The Squarewave CEO

Interview with Jacinta Carboon

Society is missing out on the brain power and contribution of women.

Everyone is too scared to really be disruptive. I think we need to be disruptive.

Jacinta Carboon Squareweave CEO

 

Jacinta Carboon has been pushing gender equality for decades.

She held an executive career with top ASX Companies, was National Manager of the Telstra Women’s and Business awards for five years and at NAB held the position of Project Director, Women and Money.

Today she’s CEO of Squareweave, a digital agency that combines human and technology expertise to deliver exceptional outcomes for corporations, government and the social sector.

Having worked with Jacinta on diversity panels, I can vouch for her passion when it comes to changing the game for women.

 

Martine Harte: Jacinta I’ve read you had a role created just for you at NAB,  how did that come about? 

 

Jacinta Carboon Squareweave CEO: 

Yes, when I started at NAB I had an amazing job looking after the arts and community sponsorship portfolio but my passion has always been around changing the game for women, so I took a proposal to senior management at NAB.

I put together a strategy paper highlighting some compelling reasons why NAB should be looking into how they were attracting women as customers.

I built that paper and took it around to many managers until it got to a point where they couldn’t not do it.

They created a role for me to focus on that, the reason why they did that all the data was there.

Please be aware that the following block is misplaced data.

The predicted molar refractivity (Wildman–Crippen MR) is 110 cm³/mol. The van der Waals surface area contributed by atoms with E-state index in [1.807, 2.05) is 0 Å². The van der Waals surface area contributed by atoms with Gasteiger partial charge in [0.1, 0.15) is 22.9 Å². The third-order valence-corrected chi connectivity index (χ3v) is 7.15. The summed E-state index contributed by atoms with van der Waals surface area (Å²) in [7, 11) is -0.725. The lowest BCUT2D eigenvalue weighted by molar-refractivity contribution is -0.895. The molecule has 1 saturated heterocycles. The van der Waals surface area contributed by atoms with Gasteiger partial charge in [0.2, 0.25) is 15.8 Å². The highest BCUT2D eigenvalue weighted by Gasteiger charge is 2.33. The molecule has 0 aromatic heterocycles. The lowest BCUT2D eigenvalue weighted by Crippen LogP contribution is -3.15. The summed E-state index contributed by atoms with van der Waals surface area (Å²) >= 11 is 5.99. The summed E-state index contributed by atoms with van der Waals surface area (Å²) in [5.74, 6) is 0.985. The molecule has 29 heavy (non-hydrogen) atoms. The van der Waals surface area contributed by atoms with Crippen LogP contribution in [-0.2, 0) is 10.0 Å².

There is a desperate need for organisations to look much closer at women as customers, most importantly the female economy which is one of the biggest opportunities on the horizon.

 

Would you suggest other women think outside the box?

 

Jacinta Carboon Squareweave CEO: If you want to do something, don’t think it’s too hard. I managed to create a role for myself in one of the largest organisations in Australia which you can do if you have determination, persistence and willpower to make it happen and the compelling reasons to make it happen.

 

 

You speak about the power of sponsors and mentors in the workplace. What’s the difference?

 

Jacinta Carboon Squareweave CEO: A mentor is someone who will help, there’s formal programs, informal, it’s a tried-and-true part of business generally speaking.

A sponsor is completely different scenario, it’s not something you can purchase it’s something you can earn.

Sponsors are vital for your life and career. A sponsor is somebody who is going to be talking positively about you, when you’re not in the room.

A sponsor is somebody who respects what you do and is flying your flag, whether you’re there or not. Those people are critical in your career and in your life.

 

How do women find a sponsor?

 

Jacinta Carboon Squareweave CEO: I’ve worked in corporates where we’ve tried to formalise a sponsorship program and it doesn’t really work.

You can’t say, “Here you are, you are going to be a sponsor for me.” If you want somebody to be that sponsor, concentrate on how are they perceiving you.

Develop a good relationship with them so they understand who you are, what you’re doing, where you want to go.

It’s about targeting key people who you think could be advocates for you.

You may like to arrange a time to meet with them.